"The most unfortunate aspect of this video is that it is sung in English and looses some of its charm in the process. Luckily, Beverly Sills has enough charm to more than make up for the English translation. She may not be quite as firm or sweet of voice as she used to be, but she sails through the scales, trills and breathtaking flights of coloratura like it were as easy as falling off a log!
The rest of the cast is more than adequate, with Tonio singing all of his customary high C's.Sulpice and Countess are excellent as well!
All in all, a great performance. You can get Beverly Sills singing this opera in French on the Opera 'oro label. She in even better voice and it's in the original language."
Entertaining, Opera As Comedy (If Only It Could Be Revived)
Joseph Hart | 03/25/2006
(5 out of 5 stars)
"Donizetti: The Daughter Of The Regiment (La Fille Du Regiment)
Beverly Sills (soprano) as Marie.... William McDonald (tenor) as Tonio... Spiro Malas (Baritone) Sulpice Muriel Costa-Greenspon (mezzo-soprano) La Marquise and Raeder Anderson: The Corporal
Ben Stevenson: Dancing Master Evelyn Freyman: Duchess of Crakentorp David Wylie: The Notary Stanley Wexler: Hortensius
With The Filene Center Orchestra & the Wolf Trap Company Chorus, Charles Wendelken-Wilson, conductor
Stage director: Lotfi Mansouri
Directed for television by Kirk Browning Summer 1974
This is one of three taped performances from the Wolf Trap Center in rural Virginia (a center for the performing arts which still stands today) that presented Beverly Sills, in the 70's period of her career (the last decade of her career) as Violetta in Verdi's Traviata, and Queen Elisabeth I in Donizetti's Roberto Devereaux. Here, she is the feisty, charming Marie, the Daughter of the Regiment. Beverly Sills is in phenomenal voice, the high register is glorious and she maintains all her brilliant bel canto abilities, including pianissimi, which she had always been famous for and her comic acting abilities are outstanding. In the Interview Feature with the producer, she tells us that she approached the role with a "Lucille Ball" element and she generally has fun in this role. But it is not an easy role to sing. It is still bel canto, full of militant coloratura trills and roulades, and a lot of singing time on stage. But besides her beautiful singing, Beverly can make you laugh and she has a Broadway-style theatrical style. If you're a fan of Beverly Sills, who, now nearly 80, is still an active force in the cause of and administration of opera in New York City, and who enjoyed immense success as one of the few first true American opera singers, this one's for you.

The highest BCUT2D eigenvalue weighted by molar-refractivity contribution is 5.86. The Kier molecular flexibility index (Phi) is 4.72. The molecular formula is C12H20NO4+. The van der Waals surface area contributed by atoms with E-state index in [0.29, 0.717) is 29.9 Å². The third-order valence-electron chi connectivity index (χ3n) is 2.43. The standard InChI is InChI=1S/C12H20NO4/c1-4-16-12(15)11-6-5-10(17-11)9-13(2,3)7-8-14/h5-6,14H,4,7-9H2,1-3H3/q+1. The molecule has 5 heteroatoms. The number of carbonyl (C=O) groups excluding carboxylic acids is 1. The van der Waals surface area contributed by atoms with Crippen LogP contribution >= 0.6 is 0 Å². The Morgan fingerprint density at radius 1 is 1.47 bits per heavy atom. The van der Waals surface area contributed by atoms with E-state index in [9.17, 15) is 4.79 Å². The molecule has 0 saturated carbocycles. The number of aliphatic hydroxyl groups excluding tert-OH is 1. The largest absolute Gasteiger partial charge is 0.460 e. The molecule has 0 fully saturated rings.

Tenor William McDonald is clearly no Pavarotti, but he has the right voice for the role of Tonio, which calls for a high, lyric bel canto tenor voice. At one point, he must hight successive high C's and McDonald can do this without faltering. Although I don't find anything wrong with his singing, he tends to approach the role as one of those bland, weak, "Don Ottavio/puppy dog boyfriend" type lovers. He is not heroic or manly the way Pavarotti was. But this is only a minor quibble. He sings well with Sills. Spiro Malas, the baritone as Sulpice, had already enjoyed great success as Sulpice opposite Joan Sutherland's Marie in recording and stage. He is a true basso-buffo and he pulls out all the stops for his comic bit. Muriel Costa-Greespoon is another hilarious singer-comedienne and as the Marquise she is a riot. Production values are'nt great for this performance. The set looks like it was painted by children and rather than providing a naturalistic ambiance, looks more like we are watching a Disney cartoon. Also, the costumes are far too colorful and kitschy and further makes it look like the singers are singing a Disney musical. Spiro Malas' Sulpice, in particular, looks like a friendly Disney sea captain. But even this doesn't detract from the overall comedy and hilarity of this performance. Because it's in English, there is no need for pesky subtitles and none of Donizetti's original melodies have been altered considerably. Too many, Joan Sutherland was the reigning "Daughter of the Regiment", for she was highly publicized in Met performances with Pavarotti, but when you look at this performance, you will understand why Beverly Sills took the role with a lot more than just her career in mind. She LOVED TO ENTERTAIN PEOPLE, she loved to sing opera, she had a fun time with this role and she makes one feel differently about opera. None of the misconceptions about it are true here - this is not boring or stuffy, this is making fun of boring and stuffy opera itself with an amusing tale about a tomboy girl and her true love.